Before we knew it, two hours had flown by. His dinner had come. We needed to get on the road and find dinner for our own children. There wasn’t enough time.

“If you have anything you want to do,” he told us, “do it now. Time goes by fast. So fast.” And I wondered what it was like to have such a life to look back on, so many stories to tell. My grandfather has led a marvelous life. A significant part of it has ended, but he’s still here. I honestly don’t remember the last time we had this kind of opportunity to just sit and talk with him, not just surface conversations about the kids or life in Austin. We weren’t there for an obligatory check in. We were there to see him. And I hope he felt seen.

Because our elders, they need to be seen. Time goes by too fast. And they are still a part of us.

Thank you all for being here and reading my words. xoxo

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17 Comments

  1. Your grandparents sound like truly wonderful, wise and beautiful people. I’m so sorry for the loss of your Mimi. Your words for her are beautiful. As was your visit with your Grandfather. Much love to you and your family, Leigh Ann.

  2. Leigh Ann, what a beautifully heartfelt post. So saddened to hear of your grandmother’s passing, but such memories to forever cherish are irreplaceable…hold them tight. God bless your grandfather!

  3. Oh Leigh Ann. This is such a beautiful post. Grandparents teach us so much and yours sound like such wonderful people. xo

  4. Oh man. I’m so sorry for your loss, but I love your perspective. Yes. My grandmother… she is always with me. In the way I love my kids. In the way I cook. In the way I do a lot of things. And every time I hear Cady sing I think about how much my grandfather would have loved her. He would have played and played for her and taught her so many things about music. Time really does go by so fast. And there never is enough of it.

  5. I am so, so sorry for your loss, but thank you for your words.

    I love those little bits of her you shared; it makes me think of my grandma and the way I think of her when I do big things, like plan Easter morning for the kids or little things, like paint my toenails red.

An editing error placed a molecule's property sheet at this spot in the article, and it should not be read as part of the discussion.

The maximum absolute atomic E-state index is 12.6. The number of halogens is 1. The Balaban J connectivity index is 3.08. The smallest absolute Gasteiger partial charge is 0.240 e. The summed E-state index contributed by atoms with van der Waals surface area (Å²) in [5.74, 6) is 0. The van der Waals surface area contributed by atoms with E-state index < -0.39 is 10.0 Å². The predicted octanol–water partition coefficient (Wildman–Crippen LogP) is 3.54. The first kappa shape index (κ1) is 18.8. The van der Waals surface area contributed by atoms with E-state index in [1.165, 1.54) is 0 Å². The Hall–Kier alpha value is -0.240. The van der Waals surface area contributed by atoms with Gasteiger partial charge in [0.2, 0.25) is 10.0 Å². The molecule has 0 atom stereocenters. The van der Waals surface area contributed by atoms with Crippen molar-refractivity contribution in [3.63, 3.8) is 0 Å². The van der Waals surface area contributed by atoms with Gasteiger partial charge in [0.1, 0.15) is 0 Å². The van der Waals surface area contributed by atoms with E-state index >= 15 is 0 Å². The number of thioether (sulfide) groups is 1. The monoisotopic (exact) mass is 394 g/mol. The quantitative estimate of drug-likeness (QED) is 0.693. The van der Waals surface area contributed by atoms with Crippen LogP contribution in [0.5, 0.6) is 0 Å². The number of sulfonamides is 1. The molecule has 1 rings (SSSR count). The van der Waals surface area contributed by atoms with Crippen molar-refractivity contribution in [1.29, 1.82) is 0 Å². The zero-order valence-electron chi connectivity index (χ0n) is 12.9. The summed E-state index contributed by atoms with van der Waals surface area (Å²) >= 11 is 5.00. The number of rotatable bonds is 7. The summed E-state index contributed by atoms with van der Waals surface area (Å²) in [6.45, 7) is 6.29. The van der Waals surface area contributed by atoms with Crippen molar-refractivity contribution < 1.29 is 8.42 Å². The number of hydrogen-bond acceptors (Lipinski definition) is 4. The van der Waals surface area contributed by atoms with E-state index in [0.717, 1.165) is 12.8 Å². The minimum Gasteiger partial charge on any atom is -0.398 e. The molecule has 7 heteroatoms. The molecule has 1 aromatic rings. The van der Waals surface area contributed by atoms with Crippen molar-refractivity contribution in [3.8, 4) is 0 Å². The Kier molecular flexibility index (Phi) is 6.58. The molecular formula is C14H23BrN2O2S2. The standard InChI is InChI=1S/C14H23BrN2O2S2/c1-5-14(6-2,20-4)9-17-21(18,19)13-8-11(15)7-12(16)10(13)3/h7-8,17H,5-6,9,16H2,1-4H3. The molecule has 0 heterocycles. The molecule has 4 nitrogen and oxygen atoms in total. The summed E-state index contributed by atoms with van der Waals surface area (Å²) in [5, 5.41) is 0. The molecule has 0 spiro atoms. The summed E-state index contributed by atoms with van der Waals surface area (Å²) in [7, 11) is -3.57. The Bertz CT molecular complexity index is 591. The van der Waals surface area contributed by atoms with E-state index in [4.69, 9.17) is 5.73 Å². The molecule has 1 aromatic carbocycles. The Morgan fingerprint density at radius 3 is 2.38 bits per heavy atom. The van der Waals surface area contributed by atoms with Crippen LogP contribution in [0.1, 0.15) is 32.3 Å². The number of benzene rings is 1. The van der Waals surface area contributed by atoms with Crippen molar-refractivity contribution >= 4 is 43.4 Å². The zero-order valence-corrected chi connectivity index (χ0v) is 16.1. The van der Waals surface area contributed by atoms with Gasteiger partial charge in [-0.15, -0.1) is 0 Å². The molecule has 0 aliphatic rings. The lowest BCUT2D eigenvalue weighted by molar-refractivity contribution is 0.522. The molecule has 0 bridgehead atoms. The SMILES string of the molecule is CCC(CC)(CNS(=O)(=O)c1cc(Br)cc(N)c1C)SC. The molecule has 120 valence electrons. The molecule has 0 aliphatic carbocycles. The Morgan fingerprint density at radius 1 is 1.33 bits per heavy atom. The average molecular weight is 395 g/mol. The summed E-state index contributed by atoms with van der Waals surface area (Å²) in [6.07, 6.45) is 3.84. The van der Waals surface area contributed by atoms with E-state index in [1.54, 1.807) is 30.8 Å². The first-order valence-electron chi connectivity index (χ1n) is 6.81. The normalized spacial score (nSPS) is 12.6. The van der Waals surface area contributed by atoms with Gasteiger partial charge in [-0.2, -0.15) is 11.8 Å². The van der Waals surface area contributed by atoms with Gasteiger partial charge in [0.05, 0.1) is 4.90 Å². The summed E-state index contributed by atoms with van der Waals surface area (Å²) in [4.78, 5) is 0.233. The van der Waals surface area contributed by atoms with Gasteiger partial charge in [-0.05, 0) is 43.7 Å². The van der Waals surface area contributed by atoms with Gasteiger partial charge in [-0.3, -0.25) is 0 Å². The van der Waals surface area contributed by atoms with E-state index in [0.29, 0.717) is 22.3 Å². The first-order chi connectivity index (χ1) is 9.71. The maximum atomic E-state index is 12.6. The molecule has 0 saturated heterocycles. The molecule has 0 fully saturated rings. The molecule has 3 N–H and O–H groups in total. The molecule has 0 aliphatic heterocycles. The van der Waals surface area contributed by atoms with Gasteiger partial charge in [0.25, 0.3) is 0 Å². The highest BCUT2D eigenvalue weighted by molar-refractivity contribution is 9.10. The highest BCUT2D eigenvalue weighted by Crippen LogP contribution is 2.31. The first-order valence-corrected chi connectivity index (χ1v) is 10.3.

Sometimes you hear something EXACTLY when you need to hear it, and I needed to hear this today. Not that it’s about me, but THANK YOU.

  6. That was absolutely beautiful Leigh Ann and it made me cry again just like at Mimi’s memorial service. She was a very special person and we are in large part who we are today because of her. She taught us so many things with love and patience. I’m glad you got to have such a nice visit with Pop. I know he enjoyed having you guys there to talk to. He called later that evening and said he really enjoyed your visit. I know it meant a lot to him. XOXO

  7. This is touching Leigh Ann. It is sad and beautiful and hopeful. I’m sorry about your grandmother. So much love to you!

  8. Such a beautiful post! I’m so sorry for the loss of your grandmother, but glad you had such a meaningful visit with your grandfather. Those stories and memories are treasures. Hugs to you.

  9. What a beautiful post. Your grandparents sound like they were amazing people and make me wish I had known my known better. Sending love. xoxo

  10. I am so glad you got to read these words at the celebration of your grandmother’s life. I am so sorry for your loss.

    The stories, all the stories. i love them too and I get sad when I realize that we never seem to have time to hear them all. I’m just glad you got that time to sit and listen,with your grandfather.

    Thank you for sharing this, it was beautiful and touching.
    xo

  11. So sorry for your loss — she sounds like she was a tremendous person.

    To this day, I still find myself asking what advice my grandfather would give, were he around to give it (I lost two of my grandparents when I was quite young, and my mother’s mother lived a great deal away, but my father’s father was . . . well, in some ways, he was more of a father to me than my actual father was). Something tells me that I’ll always do the same.

    Saturday, I spent the day at a funeral for my friend’s wife — so say that I’m worried about him is an understatement.